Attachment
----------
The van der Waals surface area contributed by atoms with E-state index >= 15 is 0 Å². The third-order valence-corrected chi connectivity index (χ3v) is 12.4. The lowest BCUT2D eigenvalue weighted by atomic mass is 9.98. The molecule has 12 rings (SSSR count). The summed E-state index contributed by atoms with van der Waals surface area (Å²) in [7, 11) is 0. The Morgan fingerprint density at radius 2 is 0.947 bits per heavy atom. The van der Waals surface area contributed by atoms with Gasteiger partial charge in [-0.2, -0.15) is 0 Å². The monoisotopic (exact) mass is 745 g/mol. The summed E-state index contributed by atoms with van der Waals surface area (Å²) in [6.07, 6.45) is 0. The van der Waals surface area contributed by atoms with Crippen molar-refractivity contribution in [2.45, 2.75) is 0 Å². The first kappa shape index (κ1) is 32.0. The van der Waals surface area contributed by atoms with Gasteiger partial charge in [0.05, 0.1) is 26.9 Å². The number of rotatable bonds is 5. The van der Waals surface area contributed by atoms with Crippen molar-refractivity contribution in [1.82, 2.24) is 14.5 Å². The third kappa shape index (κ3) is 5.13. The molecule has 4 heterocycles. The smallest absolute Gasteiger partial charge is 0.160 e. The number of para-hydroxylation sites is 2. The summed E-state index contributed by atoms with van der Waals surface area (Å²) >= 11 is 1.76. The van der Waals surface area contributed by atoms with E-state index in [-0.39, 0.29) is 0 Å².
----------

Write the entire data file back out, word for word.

The van der Waals surface area contributed by atoms with E-state index >= 15 is 0 Å². The third-order valence-corrected chi connectivity index (χ3v) is 12.4. The lowest BCUT2D eigenvalue weighted by atomic mass is 9.98. The molecule has 12 rings (SSSR count). The summed E-state index contributed by atoms with van der Waals surface area (Å²) in [7, 11) is 0. The Morgan fingerprint density at radius 2 is 0.947 bits per heavy atom. The van der Waals surface area contributed by atoms with Gasteiger partial charge in [-0.2, -0.15) is 0 Å². The monoisotopic (exact) mass is 745 g/mol. The summed E-state index contributed by atoms with van der Waals surface area (Å²) in [6.07, 6.45) is 0. The van der Waals surface area contributed by atoms with Crippen molar-refractivity contribution in [2.45, 2.75) is 0 Å². The first kappa shape index (κ1) is 32.0. The van der Waals surface area contributed by atoms with Gasteiger partial charge in [0.05, 0.1) is 26.9 Å². The number of rotatable bonds is 5. The van der Waals surface area contributed by atoms with Crippen molar-refractivity contribution in [1.82, 2.24) is 14.5 Å². The third kappa shape index (κ3) is 5.13. The molecule has 4 heterocycles. The smallest absolute Gasteiger partial charge is 0.160 e. The number of para-hydroxylation sites is 2. The summed E-state index contributed by atoms with van der Waals surface area (Å²) >= 11 is 1.76. The van der Waals surface area contributed by atoms with E-state index in [-0.39, 0.29) is 0 Å².